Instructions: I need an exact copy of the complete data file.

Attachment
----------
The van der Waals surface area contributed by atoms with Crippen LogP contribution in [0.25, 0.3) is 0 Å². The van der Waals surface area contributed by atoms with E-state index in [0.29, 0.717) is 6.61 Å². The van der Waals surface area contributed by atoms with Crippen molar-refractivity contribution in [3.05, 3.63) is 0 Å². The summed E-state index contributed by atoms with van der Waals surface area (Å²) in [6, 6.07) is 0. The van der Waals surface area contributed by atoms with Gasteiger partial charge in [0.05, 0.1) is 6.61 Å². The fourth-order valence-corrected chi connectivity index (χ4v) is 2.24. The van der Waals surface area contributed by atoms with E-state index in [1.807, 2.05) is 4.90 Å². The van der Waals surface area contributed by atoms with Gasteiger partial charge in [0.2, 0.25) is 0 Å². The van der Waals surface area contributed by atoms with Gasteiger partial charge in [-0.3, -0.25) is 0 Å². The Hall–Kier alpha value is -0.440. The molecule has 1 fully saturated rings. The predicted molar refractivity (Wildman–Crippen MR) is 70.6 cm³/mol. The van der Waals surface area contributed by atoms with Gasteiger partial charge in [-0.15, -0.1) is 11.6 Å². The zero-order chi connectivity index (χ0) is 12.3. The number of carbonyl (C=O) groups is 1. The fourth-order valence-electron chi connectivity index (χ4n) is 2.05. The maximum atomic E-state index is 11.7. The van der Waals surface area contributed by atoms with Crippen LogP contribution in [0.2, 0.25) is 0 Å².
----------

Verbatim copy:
The van der Waals surface area contributed by atoms with Crippen LogP contribution in [0.25, 0.3) is 0 Å². The van der Waals surface area contributed by atoms with E-state index in [0.29, 0.717) is 6.61 Å². The van der Waals surface area contributed by atoms with Crippen molar-refractivity contribution in [3.05, 3.63) is 0 Å². The summed E-state index contributed by atoms with van der Waals surface area (Å²) in [6, 6.07) is 0. The van der Waals surface area contributed by atoms with Gasteiger partial charge in [0.05, 0.1) is 6.61 Å². The fourth-order valence-corrected chi connectivity index (χ4v) is 2.24. The van der Waals surface area contributed by atoms with E-state index in [1.807, 2.05) is 4.90 Å². The van der Waals surface area contributed by atoms with Gasteiger partial charge in [0.2, 0.25) is 0 Å². The van der Waals surface area contributed by atoms with Gasteiger partial charge in [-0.3, -0.25) is 0 Å². The Hall–Kier alpha value is -0.440. The molecule has 1 fully saturated rings. The predicted molar refractivity (Wildman–Crippen MR) is 70.6 cm³/mol. The van der Waals surface area contributed by atoms with Gasteiger partial charge in [-0.15, -0.1) is 11.6 Å². The zero-order chi connectivity index (χ0) is 12.3. The number of carbonyl (C=O) groups is 1. The fourth-order valence-electron chi connectivity index (χ4n) is 2.05. The maximum atomic E-state index is 11.7. The van der Waals surface area contributed by atoms with Crippen LogP contribution in [0.2, 0.25) is 0 Å².